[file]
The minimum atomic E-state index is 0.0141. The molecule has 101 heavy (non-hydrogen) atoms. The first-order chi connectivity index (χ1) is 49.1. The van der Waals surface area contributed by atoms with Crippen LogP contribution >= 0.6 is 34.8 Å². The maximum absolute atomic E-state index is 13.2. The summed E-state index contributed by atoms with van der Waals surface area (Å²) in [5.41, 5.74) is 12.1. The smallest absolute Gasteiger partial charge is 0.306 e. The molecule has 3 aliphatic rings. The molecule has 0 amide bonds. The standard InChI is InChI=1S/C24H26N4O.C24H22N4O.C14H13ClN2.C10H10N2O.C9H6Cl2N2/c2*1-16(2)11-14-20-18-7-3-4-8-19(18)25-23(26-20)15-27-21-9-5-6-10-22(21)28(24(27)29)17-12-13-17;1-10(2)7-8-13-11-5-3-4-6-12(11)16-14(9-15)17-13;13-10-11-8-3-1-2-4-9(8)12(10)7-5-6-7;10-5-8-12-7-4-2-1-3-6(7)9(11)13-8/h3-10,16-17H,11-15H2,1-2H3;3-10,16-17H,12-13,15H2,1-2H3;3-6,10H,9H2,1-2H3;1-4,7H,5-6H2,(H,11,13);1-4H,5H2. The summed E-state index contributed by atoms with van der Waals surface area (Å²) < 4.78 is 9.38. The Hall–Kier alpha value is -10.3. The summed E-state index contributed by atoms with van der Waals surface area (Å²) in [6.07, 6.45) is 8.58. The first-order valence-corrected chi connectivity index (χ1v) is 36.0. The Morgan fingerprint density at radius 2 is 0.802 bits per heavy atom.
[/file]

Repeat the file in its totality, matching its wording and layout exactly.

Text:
The minimum atomic E-state index is 0.0141. The molecule has 101 heavy (non-hydrogen) atoms. The first-order chi connectivity index (χ1) is 49.1. The van der Waals surface area contributed by atoms with Crippen LogP contribution >= 0.6 is 34.8 Å². The maximum absolute atomic E-state index is 13.2. The summed E-state index contributed by atoms with van der Waals surface area (Å²) in [5.41, 5.74) is 12.1. The smallest absolute Gasteiger partial charge is 0.306 e. The molecule has 3 aliphatic rings. The molecule has 0 amide bonds. The standard InChI is InChI=1S/C24H26N4O.C24H22N4O.C14H13ClN2.C10H10N2O.C9H6Cl2N2/c2*1-16(2)11-14-20-18-7-3-4-8-19(18)25-23(26-20)15-27-21-9-5-6-10-22(21)28(24(27)29)17-12-13-17;1-10(2)7-8-13-11-5-3-4-6-12(11)16-14(9-15)17-13;13-10-11-8-3-1-2-4-9(8)12(10)7-5-6-7;10-5-8-12-7-4-2-1-3-6(7)9(11)13-8/h3-10,16-17H,11-15H2,1-2H3;3-10,16-17H,12-13,15H2,1-2H3;3-6,10H,9H2,1-2H3;1-4,7H,5-6H2,(H,11,13);1-4H,5H2. The summed E-state index contributed by atoms with van der Waals surface area (Å²) < 4.78 is 9.38. The Hall–Kier alpha value is -10.3. The summed E-state index contributed by atoms with van der Waals surface area (Å²) in [6.07, 6.45) is 8.58. The first-order valence-corrected chi connectivity index (χ1v) is 36.0. The Morgan fingerprint density at radius 2 is 0.802 bits per heavy atom.